Brain prepares pregnant women to bond with newborn child

Brain prepares pregnant women to bond with newborn child

Brain prepares pregnant women to bond with newborn child

When you are pregnant, you may be wondering how to try to make a connection with your unborn child to strengthen the bond you share, make you feel closer, and enrich your and your baby’s lives. Well, a recent study suggests that the brains of pregnant women may actually be preparing to make strong emotional bonds with a newborn child by increasing the right-side brain activity.

The study by scientists at Royal Holloway, University of London, found that pregnant women use the right side of their brain more than new mothers do when they look at faces with emotive expressions. The findings were presented at the British Psychological Society’s annual conference on May 7th, 2014.

“Our findings give us a significant insight into the ‘baby brain’ phenomenon that makes a woman more sensitive during the child bearing process”, said Dr. Victoria Bourne from the Department of Psychologyat Royal Halloway and a co-author of the study.

Researcher examined the neuropsychological activity of 39 pregnant women and new mothers as they looked at images of adult and baby faces with either positive or negative expressions. The results showed that pregnant women used the right side of their brain more than new mothers, particularly when processing positive emotions.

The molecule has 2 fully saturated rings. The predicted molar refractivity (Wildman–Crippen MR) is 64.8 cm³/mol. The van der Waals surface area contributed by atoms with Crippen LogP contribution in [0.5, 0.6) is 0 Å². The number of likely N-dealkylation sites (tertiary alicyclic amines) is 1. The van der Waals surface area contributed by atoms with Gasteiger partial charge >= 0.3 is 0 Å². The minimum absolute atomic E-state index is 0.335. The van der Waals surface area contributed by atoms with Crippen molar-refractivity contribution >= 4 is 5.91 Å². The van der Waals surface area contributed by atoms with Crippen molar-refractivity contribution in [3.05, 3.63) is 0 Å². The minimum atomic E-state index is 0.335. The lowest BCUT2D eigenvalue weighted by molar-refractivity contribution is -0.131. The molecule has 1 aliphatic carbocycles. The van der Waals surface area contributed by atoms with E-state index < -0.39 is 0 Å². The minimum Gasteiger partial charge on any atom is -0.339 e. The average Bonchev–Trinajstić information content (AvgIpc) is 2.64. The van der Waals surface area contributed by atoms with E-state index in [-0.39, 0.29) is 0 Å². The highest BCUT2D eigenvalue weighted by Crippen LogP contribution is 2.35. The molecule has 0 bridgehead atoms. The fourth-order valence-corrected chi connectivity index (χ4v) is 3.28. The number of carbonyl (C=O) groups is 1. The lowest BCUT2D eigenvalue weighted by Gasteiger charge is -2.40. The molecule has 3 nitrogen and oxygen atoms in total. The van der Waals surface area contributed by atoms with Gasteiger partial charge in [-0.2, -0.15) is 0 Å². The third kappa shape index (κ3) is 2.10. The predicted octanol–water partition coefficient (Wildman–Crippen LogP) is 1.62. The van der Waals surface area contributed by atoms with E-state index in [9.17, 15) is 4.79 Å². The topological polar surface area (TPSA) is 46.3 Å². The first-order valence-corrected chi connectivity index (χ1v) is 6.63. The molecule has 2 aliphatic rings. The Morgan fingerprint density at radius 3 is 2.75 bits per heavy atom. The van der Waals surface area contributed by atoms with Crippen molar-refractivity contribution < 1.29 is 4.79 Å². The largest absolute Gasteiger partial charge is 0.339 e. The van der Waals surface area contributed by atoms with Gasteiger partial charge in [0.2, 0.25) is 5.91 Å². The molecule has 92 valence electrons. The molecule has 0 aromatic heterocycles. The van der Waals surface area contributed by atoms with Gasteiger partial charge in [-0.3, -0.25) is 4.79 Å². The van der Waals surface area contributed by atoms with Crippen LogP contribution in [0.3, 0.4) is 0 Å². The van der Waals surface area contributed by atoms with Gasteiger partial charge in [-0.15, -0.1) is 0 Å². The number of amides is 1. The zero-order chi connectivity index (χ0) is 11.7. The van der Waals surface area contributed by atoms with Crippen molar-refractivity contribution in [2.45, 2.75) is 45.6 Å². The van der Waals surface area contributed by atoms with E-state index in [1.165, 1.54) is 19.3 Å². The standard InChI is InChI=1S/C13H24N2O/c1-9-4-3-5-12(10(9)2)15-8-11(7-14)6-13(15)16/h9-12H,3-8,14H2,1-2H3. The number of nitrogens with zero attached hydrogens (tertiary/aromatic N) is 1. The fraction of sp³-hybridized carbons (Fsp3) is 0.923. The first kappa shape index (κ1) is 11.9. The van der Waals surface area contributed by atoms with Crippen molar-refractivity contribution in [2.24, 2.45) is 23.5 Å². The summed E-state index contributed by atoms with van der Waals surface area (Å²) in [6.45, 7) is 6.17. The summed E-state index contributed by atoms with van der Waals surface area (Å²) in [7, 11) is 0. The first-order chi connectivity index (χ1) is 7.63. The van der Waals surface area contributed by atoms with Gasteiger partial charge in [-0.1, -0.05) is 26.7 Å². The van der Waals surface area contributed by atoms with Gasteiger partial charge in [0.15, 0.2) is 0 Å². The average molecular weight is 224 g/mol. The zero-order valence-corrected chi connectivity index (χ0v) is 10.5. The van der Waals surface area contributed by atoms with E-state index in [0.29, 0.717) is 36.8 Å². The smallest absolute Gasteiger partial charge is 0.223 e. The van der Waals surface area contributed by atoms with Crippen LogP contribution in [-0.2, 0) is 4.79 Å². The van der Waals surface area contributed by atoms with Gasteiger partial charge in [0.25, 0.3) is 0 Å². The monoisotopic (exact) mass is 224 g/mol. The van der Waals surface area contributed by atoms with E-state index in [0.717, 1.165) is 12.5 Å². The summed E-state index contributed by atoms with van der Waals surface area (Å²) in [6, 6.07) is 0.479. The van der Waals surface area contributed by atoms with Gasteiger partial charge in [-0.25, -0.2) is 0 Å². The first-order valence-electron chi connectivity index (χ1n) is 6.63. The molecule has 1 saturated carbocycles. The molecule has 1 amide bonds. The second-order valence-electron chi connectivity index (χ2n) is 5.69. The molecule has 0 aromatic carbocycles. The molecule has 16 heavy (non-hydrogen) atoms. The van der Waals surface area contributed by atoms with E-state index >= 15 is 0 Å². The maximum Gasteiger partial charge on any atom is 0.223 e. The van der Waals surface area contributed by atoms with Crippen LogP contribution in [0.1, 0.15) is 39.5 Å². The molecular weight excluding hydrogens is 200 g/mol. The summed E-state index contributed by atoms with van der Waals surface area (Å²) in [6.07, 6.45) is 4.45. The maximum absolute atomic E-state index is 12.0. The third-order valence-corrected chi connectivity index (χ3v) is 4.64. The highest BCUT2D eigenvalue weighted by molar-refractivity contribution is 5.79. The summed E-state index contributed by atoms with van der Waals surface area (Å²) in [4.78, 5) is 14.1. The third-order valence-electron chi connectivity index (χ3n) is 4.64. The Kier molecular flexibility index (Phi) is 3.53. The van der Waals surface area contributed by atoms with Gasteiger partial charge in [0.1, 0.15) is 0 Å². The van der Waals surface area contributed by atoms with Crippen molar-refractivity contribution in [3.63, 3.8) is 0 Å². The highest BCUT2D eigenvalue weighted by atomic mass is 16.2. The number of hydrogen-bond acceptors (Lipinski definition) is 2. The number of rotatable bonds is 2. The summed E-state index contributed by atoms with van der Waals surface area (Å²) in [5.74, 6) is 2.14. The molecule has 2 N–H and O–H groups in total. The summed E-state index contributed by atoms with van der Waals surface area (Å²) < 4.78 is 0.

The study used the “chimeric” faces test, which uses images made of one half of a neutral face combined with one half of an emotive face to see which side of the participants’ brain is used to process positive and negative emotions.

According to Dr. Bourne, these results give insight into why women are more sensitive to emotions when they are pregnant. “The results suggest that during pregnancy, there are changes in how the brain processes facial emotions that ensure that mothers are neurologically prepared to bond with their babies at birth.”, said Dr. Bourne

“We know from previous research that pregnant women and new mothers are more sensitive to emotional expressions, particularly when looking at babies’ faces. We also know that new mothers who demonstrate symptoms of post-natal depression sometimes interpret their baby’s emotional expressions as more negative than they really are.

“Discovering the neuropsychological processes that may underpin these changes is a key step towards understanding how they might influence a mother’s bonding with her baby.”

It is recommended that unpublished findings be considered preliminary until they are published in a peer-reviewed scientific journal.

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